When I realized that my CEP 811 class, properly titled Adapting Innovative Technology to Education, was going to be all about the Maker Movement I was both excited and worried. I had been hearing things about the Make Movement, and Makerspaces, and the primary program in my district was getting a big Maker roll-out about which I knew next to nothing. Choosing a Maker kit to purchase for this class reinforced my concerns. How was a going to integrate squishy circuits in Algebra? Do I have time to teach working with a kit in addition to all the high school math standards I’m required to cover?
There’s good news and bad news for me. Good news: my school does have space for makerspaces at the high school. They offer a robotics class, woodshop, and industrial engineering so there are places for students to make things pushed by their own interests. The bad news, is that I still can’t fit Making, in the way that Makerspaces offer it, in my class.
There is yet sunshine on the horizon for me though. So I can’t turn my high school math classroom into a makerspace (at least not at this time in my environment). Learning from Making doesn’t tie to Common Core high school math standards at this time. I can still bring a lot of elements of Making into my classroom. I can introduce projects that have students create something, while using the math skills they’ve been taught. So long as the students have a problem to solve, or have to make the product appealing in some way, they can exercise their own choices and creativity while demonstrating synthesis and application of math skills.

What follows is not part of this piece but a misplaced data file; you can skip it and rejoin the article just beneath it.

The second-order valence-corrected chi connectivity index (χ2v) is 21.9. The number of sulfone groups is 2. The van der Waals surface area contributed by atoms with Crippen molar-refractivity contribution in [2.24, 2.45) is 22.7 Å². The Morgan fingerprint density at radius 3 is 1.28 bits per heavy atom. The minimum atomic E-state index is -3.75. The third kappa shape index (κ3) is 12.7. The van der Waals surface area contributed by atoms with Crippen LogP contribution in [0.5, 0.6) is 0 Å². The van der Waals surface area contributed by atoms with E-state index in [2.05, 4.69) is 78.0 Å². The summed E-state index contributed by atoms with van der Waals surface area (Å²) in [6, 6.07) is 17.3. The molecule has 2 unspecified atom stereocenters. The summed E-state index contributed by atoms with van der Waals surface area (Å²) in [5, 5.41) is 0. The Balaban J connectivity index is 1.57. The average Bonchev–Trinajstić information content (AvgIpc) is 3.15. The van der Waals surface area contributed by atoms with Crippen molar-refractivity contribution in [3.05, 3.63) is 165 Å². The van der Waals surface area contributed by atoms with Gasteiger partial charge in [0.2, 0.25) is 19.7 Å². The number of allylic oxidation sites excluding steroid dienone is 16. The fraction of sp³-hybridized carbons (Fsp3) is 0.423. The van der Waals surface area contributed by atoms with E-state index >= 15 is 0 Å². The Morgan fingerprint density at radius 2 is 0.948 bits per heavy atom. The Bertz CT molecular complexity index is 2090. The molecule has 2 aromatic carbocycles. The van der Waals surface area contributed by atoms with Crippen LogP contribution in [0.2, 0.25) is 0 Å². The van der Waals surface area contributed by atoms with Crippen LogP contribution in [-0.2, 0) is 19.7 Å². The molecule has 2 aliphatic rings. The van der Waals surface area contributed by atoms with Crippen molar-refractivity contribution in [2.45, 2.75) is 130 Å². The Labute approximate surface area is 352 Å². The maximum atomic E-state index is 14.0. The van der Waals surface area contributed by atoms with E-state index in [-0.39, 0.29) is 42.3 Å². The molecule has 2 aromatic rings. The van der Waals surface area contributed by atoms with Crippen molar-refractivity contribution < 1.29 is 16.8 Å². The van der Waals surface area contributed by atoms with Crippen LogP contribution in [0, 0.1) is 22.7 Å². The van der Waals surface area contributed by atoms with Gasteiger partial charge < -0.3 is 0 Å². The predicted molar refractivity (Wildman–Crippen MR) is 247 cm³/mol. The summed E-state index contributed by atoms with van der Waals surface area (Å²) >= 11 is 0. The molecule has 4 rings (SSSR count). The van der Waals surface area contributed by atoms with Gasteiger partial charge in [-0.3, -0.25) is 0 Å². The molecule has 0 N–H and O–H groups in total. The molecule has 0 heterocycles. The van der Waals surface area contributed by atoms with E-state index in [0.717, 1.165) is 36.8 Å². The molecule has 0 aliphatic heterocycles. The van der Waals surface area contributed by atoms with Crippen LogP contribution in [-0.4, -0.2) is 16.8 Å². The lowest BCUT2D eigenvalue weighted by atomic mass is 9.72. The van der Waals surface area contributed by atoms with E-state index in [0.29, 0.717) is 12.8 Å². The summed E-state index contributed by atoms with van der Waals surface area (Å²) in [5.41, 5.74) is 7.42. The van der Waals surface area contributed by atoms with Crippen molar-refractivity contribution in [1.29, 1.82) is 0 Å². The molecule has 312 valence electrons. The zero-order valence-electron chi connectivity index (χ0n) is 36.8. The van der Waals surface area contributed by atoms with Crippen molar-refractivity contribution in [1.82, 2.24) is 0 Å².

I want to introduce elements of making into my classroom not because it is the latest education fad, but because there are underlying motivators that I need to tap into for my students. I have many students that feel disconnected from high school math, unable to see how it applies to their ‘real world’ lives. The give up easily because they don’t see the purpose for the learning. If I can bring in projects that utilize algebra skills in a ‘real world’ way, I am introducing purpose. I’m not just telling them there’s a reason for the learning, I’m showing them. I will need to choose a project that focuses on a real-world problem that my students care about and understand; they are quick to sense assignments that are inauthentic. Bringing these elements of making to my classroom is both manageable and addresses difficulties I have in purpose and motivation.
I was worried that Making would not apply to my classroom. I am glad to say now, that while I can’t have a Makerspace, I can use elements of Making that will enrich my students’ learning experience.